One Cap Wonders – Mike Phelan

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In the latest in our occasional series looking back at England players to earn just a solitary cap at full level, we recall the only England appearance by Mike Phelan – exactly 26 years ago in a friendly against Italy.

Best known to younger fans as the former assistant manager to Sir Alex Ferguson at Manchester United, Mike Phelan enjoyed a decent enough playing career – usually operating in midfield. After starting out with Burnley, Phelan came to prominence while playing for Norwich City from 1985 to 1989. This spell saw the club promoted back to the First Division, briefly lead it in 1986-87 and then two seasons later look a serious contender for the most unlikely of doubles going into April. Although they would fall away in the title race and be beaten by Everton in the FA Cup semi-final, it had been a season to remember at Carrow Road.

Their success hadn’t gone unnoticed by England manager Bobby Robson, who in May 1989 selected Phelan as part of the squad to play in the Rous Cup against Chile and Scotland. With several key players unavailable, this looked the ideal time for 26-year-old Phelan to forge his way into the side. But cruelly he had to withdraw through injury shortly after the squad was announced. During the summer he returned to his native North-West and joined Manchester United as part of a big summer of spending at Old Trafford. 

  
Mike Phelan after joining Manchester United in 1989.

Robson had evidently not forgotten about Phelan and in November the moustachioed midfielder took his place in the England squad as World Cup hosts Italy visited for a glamour friendly (no doubt compounding the misery for Steve Bruce, who had made the same move from Carrow Road to Old Trafford two years earlier but remained uncapped). Some of the non-selections here look particularly interesting with hindsight, given that Paul Gascoigne and Toto Schillaci – two of the stars of Italia ’90 a few months later – were instead picked to play in a B international between the nations at Brighton the night before. With England having already qualified for Italia ’90, every player was now effectively auditioning to make Robson’s 22-man squad for the finals.

A game of two halves

The old cliché of a match being a game of two halves rang true here, as in the first half Robson named a familiar and strong side. But during the second half five substitutes – including four debutants – were brought on, including Phelan and Dave Beasant at half-time for Bryan Robson and Peter Shilton respectively. Nigel Winterburn and David Platt would soon join them in earning their first caps, while the more established Steve Hodge also entered the action. Of the four newcomers, only Platt would earn more than two caps but on the night it was Phelan who came closest to hogging the headlines. A man not known as a goalscorer, he came within inches for doing so for his country just minutes after coming on.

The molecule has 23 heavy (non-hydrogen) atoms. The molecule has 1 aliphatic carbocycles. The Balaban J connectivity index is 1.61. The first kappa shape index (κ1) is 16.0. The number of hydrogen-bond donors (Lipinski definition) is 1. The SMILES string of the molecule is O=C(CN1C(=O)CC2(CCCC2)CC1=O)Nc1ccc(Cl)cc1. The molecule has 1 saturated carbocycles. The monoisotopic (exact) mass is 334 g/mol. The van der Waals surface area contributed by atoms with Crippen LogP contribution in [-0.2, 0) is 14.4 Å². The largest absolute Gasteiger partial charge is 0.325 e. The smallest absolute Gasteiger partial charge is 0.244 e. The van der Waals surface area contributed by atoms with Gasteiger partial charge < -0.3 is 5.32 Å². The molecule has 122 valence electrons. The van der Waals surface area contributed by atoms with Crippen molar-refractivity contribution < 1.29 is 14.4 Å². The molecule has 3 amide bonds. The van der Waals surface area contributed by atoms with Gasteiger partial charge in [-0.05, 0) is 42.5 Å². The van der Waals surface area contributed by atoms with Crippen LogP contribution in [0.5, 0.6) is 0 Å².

Mike Phelan during his only England cap.

In his match report in The Guardian, David Lacey wrote of how Italian goalkeeper Walter Zenga came out a long way to punch a cross clear. “The ball flew straight to Phelan, who spotting the Italian goalkeeper near the edge of the penalty area, lobbed the ball high towards the empty net,” Lacey wrote. “For a moment [Peter] Beardsley thought it was going in and started celebrating – but the shot sailed just wide.”

Never getting another chance

It was a case of so near, so far. As we have previously seen with Danny Wallace, there is no guarantee a debut goal would have led to Bobby Robson giving Phelan another chance. But had he scored, Phelan would have been the first player to find the net for England in 1989-90 – they had drawn 0-0 with Sweden and Poland in their final Italia ’90 qualifiers and did so again here, as the lack of goals became an increasing concern. It would have been hard to overlook Phelan having scored a goal from outside the box, regardless of Zenga having strayed far off his line to make things easier.

Phelan was named in the England squad for the next friendly against Yugoslavia in December, but he didn’t feature. Sadly for Phelan he would find himself out of the picture by the time the World Cup squad was announced and there would be no recall under Robson’s successor Graham Taylor. At club level, Phelan contributed to United’s initial early 1990s revival under Ferguson but he was to find himself increasingly on the fringes as new talent emerged and the club became dominant in the Premier League. A total of 102 league appearances over five years at Old Trafford was lower than he would have hoped for, prior to ending his playing career with West Bromwich Albion. Although he may not have always been able to earn a place in Alex Ferguson’s team, he would later become his assistant and was quoted as claiming he was manager in all but name in the later years of the partnership.

Since leaving Old Trafford in 2013, he has returned to Norwich and then more recently assisted Steve Bruce at Hull City. While Phelan may sit back and reflect with disappointment that he only won one cap for his country, he need only look along the dugout for a reminder that being capped at all wasn’t a given for every decent English footballer of his generation. 

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